Sony barreled into CES earlier this year flaunting a 3D monster laptop boasting a 16-inch 1080p display, a built-in 3D transmitter and a fancy button that promised to instantly add an extra dimension to your boring “regular” 2D movies. It was the latest in the outfit’s VAIO F Series, and it was ready to snatch $2,000 straight out of your wallet — but not all of us can throw down that kind of scratch. Still looking for a suitably powerful desktop-replacement that won’t decimate your bank account? That same 2011 VAIO F Series rig just might be your ticket, sans 3D trickery — and knocked down to a base price of $980. Does this somewhat more budget-friendly variant still pack enough punch to knockout your hefty desktop PC? Let’s find out.
Looking to step your game up when capturing surfing footage from atop your longboard? Swannis aiming to lend a helping hand with its newfangled Freestyle HD wearable video camera. This offering is the company’s first that sports a detachable 1.5-inch LCD viewer for taking a peek at your 1080p video capture in real-time — which you can capture at up to 30 fps. You’ll also be able to snap eight megapixel JPEGs should you so choose with 3x digital zoom at your disposal. Waterproof at depths up to 65 feet, the Freestyle HD can be helmet-mounted, attached to your favorite fixed-gear or the roof of your rally car via the three included mounting brackets. The camera will connect directly to an HDTV for viewing, or you can hop over to a PC via a microSD card or USB transfer. You can expect 2.5-hour battery life and a $279 price tag to boot — too bad that flight to the southern hemisphere isn’t nearly as affordable.
Swann Freestyle HD press photos
NICT, JVC Kenwood team up for wall-sized 3D HD display, lets in your face advertising get literal (video)
Been holding out hope for a real-life holodeck? Well, looks like Japan’s got wall number one out of four already covered. We kid, we kid. That Trekkie tech future’s still a ways off, but recent prototypes like this 200-inch auto-stereoscopic 3D screen are bringing that illusive reality one step closer to our living rooms. Exhibited during CEATEC 2011, this 1920 x 1080 full HD display plays images at 60fps using an array of 57 projectors, and offers up viewing angles of 13 degrees. What does all of that mean for you? Well, the setup gives viewers a limited ability to peer around projected objects, so long as they stay within a 1.3m (about 4ft) area. It’s yet another fruit of the collaboration between the National Institute of Information and Communications Technology and JVC Kenwood, except this one’s headed for the realm of outdoor digital advertising. Home theater aficionados looking for a virtual entertainment solution can always opt for Sony’s HMD, but that kind of defeats the glasses-free allure.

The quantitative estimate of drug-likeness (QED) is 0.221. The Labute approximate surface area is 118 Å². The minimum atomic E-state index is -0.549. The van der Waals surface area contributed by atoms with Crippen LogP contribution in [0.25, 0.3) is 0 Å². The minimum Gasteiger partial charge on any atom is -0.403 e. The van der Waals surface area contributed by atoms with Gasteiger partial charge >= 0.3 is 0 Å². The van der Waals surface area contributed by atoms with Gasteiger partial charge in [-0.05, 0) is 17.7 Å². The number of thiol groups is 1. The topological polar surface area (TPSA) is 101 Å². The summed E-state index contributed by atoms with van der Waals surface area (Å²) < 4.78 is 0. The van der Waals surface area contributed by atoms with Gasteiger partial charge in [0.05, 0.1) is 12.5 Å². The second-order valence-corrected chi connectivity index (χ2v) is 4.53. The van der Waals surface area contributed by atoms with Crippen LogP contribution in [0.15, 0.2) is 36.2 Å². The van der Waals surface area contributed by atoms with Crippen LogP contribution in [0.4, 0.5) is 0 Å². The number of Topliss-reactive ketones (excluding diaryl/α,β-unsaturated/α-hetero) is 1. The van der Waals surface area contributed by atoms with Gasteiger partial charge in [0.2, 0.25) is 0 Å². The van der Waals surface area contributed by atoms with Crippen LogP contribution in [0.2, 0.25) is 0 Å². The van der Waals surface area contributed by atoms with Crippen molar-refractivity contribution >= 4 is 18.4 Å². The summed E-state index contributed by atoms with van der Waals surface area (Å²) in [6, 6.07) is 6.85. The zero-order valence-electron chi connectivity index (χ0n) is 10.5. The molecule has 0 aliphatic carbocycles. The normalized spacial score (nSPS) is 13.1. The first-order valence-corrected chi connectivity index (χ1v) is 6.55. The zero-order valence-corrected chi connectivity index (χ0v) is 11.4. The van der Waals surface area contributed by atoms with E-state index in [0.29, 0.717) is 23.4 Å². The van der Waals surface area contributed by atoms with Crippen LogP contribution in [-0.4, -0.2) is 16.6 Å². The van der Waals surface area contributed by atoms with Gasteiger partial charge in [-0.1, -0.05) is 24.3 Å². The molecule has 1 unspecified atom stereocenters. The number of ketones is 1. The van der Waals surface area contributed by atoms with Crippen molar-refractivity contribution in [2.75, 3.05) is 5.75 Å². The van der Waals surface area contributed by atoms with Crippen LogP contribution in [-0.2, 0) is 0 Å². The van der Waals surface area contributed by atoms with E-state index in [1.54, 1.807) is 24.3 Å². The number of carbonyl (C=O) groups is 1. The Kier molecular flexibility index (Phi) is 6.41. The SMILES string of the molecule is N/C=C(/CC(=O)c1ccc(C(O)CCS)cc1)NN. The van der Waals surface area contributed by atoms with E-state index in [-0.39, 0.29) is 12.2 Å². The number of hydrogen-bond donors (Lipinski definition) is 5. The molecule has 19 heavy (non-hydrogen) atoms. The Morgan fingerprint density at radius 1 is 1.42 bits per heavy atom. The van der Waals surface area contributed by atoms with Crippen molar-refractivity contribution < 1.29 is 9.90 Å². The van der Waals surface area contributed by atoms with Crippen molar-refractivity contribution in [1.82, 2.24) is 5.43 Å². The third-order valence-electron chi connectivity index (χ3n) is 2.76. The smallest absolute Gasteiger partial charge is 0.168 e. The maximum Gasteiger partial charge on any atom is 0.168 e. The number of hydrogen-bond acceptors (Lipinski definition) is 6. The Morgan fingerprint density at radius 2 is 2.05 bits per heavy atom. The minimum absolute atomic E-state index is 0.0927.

Want to catch every frame of your next extreme sports wipeout in all of its grotesque glory? GoPro knows where you’re coming from, and has updated its line of high definition helmet cams to help you capture every bone-breaking moment. The HD Hero2 competitively boasts that it’s twice as powerful its 2009 predecessor, the original HD Hero. The new helmet cam promises to capture 1080p 16:9 footage from atop your sweaty noggin at both narrow (90-degree), wide (170-degree) and medium (127-degree) angles, and can snap up to ten 11 megapixel photos per second. The camera’s mini-HDMI port, composite out, USB, SD card and HERO ports will help you share the spoils of your spills when your adventure ends — at least until this winter, when GoPro’s WiFi BacPac promises to enable live broadcasting and camera control over WiFi. Best of all? The Hero2 kills the original HD Hero’s confusing 3-digit code interface in favor of a simple language-based menu.
The HD Hero2 comes in three $300 configurations: outdoor, motorsports, and surf editions, all of which are compatible with existing accessories. Too rich for your blood? Then you’ll be happy to know that the previous models are getting price drops — $200 for the original HD Hero and a paltry $150 for its “960″ variant. Hit the break for the official PR and a full list of features.
Who said all the 3D perks had to be reserved for Hollywood? DXG’s making the home video fun a virtual en vivo experience with the release of its 3D and 2D camcorder, set to hit the company’s online store today. For $299, you’re getting a 5 megapixel still camera and glasses-free, 1080p HD video recording at 30fps, viewable on either the handheld’s autostereoscopic 3.2-inch LCD display or the flatscreen of your choosing via an included HDMI cable. The DXG-5F9V only ships with 128MB of storage inbuilt, so if you’re aiming to immortalize your Jackass-worthy shenanigans, you’ll want to secure a 32GB SD card for additional capacity. With the holidays fast approaching, this might be your best bet to relive those looks of disappointment on Christmas morning.